New Plan Targets Idling Cars and Crowds

    A plan to improve public safety by better controlling traffic and crowds at Indian Wells Beach was presented to the Amagansett Citizens Advisory Committee at its meeting Monday night. 
    Armed with the current draft proposal, Capt. Michael Sarlo of the East Hampton Town Police Department addressed committee members as to the concerted effort to limit idling cars and nonresidents’ vehicular access, as well as to police the hundreds-strong gatherings for which the beach has become infamous.
    As previously reported here, a committee including Captain Sarlo, East Hampton Town Supervisor Bill Wilkinson, Chief Edward Ecker of the Town Police Department, Ed Michels, the town harbormaster, John Rooney, the superintendent of recreation, John Ryan Jr., the town’s chief lifeguard, and Robert Connelly, an assistant town attorney, has been working to address a situation residents say has deteriorated in recent years, affecting safety and quality of life.
    An earlier plan, to place an attended barrier at the intersection of Indian Wells Highway and Bluff Road, has been abandoned, Captain Sarlo told the committee. “That created too many issues of safety,” he said, including backed-up traffic and vehicles standing for long periods. “It had a good idea in general, but once you piece together how much foot traffic and bike traffic. . . . It’s creating a different safety hazard instead of solving the issue.”
    The new plan, while still a work in progress, would create a restricted access point near the entrance to the parking lot. On weekends and holidays, a Parks Department employee would man a booth at a turnaround opposite the Amagansett Beach Association parking lot. When the town lot is full, Captain Sarlo said, the attendant will check vehicles for a resident permit. “If they do have a permit and are looking to drop off, we can let them through, and back out. If they don’t, we’re looking to turn them around in the mini cul-de-sac and send them back out down the street.”
    A traffic control officer would be stationed in the parking lot during the peak hours of midday, along with a part-time marine patrol officer. If possible, Captain Sarlo said, the attendant and traffic control officer would work in concert to make sure motorists allowed into the lot after it’s full were dropping off or picking up beachgoers, not idling or searching for a parking spot.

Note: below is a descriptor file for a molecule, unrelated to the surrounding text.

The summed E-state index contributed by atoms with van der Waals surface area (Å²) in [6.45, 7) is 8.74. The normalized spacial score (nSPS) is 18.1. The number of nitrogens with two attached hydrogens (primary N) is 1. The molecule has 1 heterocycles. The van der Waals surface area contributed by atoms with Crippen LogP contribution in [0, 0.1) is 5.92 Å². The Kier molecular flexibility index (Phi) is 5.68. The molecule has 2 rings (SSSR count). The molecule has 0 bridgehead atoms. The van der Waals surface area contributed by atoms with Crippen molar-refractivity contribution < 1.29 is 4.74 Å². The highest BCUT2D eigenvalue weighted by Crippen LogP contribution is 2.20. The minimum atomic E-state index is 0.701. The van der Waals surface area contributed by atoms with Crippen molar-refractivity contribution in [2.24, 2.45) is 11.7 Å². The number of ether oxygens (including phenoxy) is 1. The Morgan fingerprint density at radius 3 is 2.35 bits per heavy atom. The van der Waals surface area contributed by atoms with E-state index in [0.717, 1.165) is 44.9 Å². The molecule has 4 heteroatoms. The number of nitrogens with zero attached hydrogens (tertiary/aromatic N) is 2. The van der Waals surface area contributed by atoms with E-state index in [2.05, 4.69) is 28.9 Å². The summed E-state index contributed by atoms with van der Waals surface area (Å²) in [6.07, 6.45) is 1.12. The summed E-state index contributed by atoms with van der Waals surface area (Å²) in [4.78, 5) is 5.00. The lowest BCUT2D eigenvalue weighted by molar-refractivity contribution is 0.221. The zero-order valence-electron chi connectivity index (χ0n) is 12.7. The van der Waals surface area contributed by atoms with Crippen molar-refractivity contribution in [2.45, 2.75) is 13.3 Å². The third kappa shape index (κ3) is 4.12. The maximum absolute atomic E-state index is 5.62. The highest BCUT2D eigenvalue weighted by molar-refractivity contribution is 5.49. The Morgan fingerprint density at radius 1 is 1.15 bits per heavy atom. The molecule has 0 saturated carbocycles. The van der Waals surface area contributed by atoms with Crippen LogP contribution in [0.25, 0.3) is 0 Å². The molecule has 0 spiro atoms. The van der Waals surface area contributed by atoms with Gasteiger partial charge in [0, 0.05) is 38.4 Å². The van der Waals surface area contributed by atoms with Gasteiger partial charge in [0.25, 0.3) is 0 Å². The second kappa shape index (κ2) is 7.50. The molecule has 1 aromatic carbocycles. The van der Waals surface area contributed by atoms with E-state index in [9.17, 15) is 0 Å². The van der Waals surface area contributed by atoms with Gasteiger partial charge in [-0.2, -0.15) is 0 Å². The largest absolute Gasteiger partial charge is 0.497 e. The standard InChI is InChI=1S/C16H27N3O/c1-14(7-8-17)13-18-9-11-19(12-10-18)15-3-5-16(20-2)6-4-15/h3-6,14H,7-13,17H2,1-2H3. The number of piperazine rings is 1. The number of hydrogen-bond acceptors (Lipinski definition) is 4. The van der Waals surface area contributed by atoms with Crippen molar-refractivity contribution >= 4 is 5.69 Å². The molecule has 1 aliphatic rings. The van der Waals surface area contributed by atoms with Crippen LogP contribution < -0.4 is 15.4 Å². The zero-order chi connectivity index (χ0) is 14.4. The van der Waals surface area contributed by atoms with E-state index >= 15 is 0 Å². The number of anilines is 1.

Town attorneys are looking into the feasibility of banning vehicles carrying more than eight people, primarily taxis, said Captain Sarlo. The goal, he said, is to make the lot safer for beachgoers as they walk to the ice cream truck or the comfort station, and to eliminate idling vehicles at the road end.
    The plan would result in the elimination of three parking spaces, but clearing dead and dying underbrush behind the comfort station could create five new spaces, which would be for the use of lifeguards. Long-term planning may also include creation of additional parking on the west side of Indian Wells Highway, north of the existing spaces.
    The task is not an easy one, Captain Sarlo said, involving as it does multiple “moving parts” — adjacent wetlands, a roadway that may not be wide enough to accommodate the proposed turnaround, and the possible relocation of vendors, to whom the town has contractual obligations. “There’s a lot of obstacles to making significant changes in this small an area,” he said.
    In addition to improved safety, the committee is trying to balance regulation of already-restricted parking with allowance of fair access to the beach. “The balancing act we end up with in trying to address this is tricky, but we are working diligently on it,” he said.
    With regard to the large crowds drinking alcohol on the beach, Captain Sarlo reported progress. “From an enforcement standpoint, we feel like we’ve made great strides in our presence there to handle the influx of the partyers,” he said, citing summonses written, leaflets distributed, and public relations outreach. “We’re doing what we feel is everything we can, and if we get out in front of it earlier in the season than last year, it really should help put a dent in it even further.”